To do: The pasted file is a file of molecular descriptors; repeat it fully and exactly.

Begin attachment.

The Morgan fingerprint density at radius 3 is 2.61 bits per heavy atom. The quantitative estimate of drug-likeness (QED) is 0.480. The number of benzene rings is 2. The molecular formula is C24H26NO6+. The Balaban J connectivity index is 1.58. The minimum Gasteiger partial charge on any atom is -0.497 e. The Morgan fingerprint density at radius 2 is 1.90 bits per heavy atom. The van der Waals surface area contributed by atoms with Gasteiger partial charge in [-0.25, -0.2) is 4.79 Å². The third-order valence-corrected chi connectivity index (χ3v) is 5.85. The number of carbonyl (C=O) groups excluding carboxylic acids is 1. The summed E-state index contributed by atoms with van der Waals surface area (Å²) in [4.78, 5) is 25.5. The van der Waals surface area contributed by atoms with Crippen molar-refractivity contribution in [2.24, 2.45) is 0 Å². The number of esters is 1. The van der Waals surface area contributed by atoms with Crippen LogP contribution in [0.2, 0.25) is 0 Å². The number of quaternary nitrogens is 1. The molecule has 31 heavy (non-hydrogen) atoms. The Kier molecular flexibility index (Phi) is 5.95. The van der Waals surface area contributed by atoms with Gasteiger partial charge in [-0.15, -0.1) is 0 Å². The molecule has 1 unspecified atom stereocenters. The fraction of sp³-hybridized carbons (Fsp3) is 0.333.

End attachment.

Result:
The Morgan fingerprint density at radius 3 is 2.61 bits per heavy atom. The quantitative estimate of drug-likeness (QED) is 0.480. The number of benzene rings is 2. The molecular formula is C24H26NO6+. The Balaban J connectivity index is 1.58. The minimum Gasteiger partial charge on any atom is -0.497 e. The Morgan fingerprint density at radius 2 is 1.90 bits per heavy atom. The van der Waals surface area contributed by atoms with Gasteiger partial charge in [-0.25, -0.2) is 4.79 Å². The third-order valence-corrected chi connectivity index (χ3v) is 5.85. The number of carbonyl (C=O) groups excluding carboxylic acids is 1. The summed E-state index contributed by atoms with van der Waals surface area (Å²) in [4.78, 5) is 25.5. The van der Waals surface area contributed by atoms with Crippen molar-refractivity contribution in [2.24, 2.45) is 0 Å². The number of esters is 1. The van der Waals surface area contributed by atoms with Crippen LogP contribution in [0.2, 0.25) is 0 Å². The number of quaternary nitrogens is 1. The molecule has 31 heavy (non-hydrogen) atoms. The Kier molecular flexibility index (Phi) is 5.95. The van der Waals surface area contributed by atoms with Gasteiger partial charge in [-0.15, -0.1) is 0 Å². The molecule has 1 unspecified atom stereocenters. The fraction of sp³-hybridized carbons (Fsp3) is 0.333.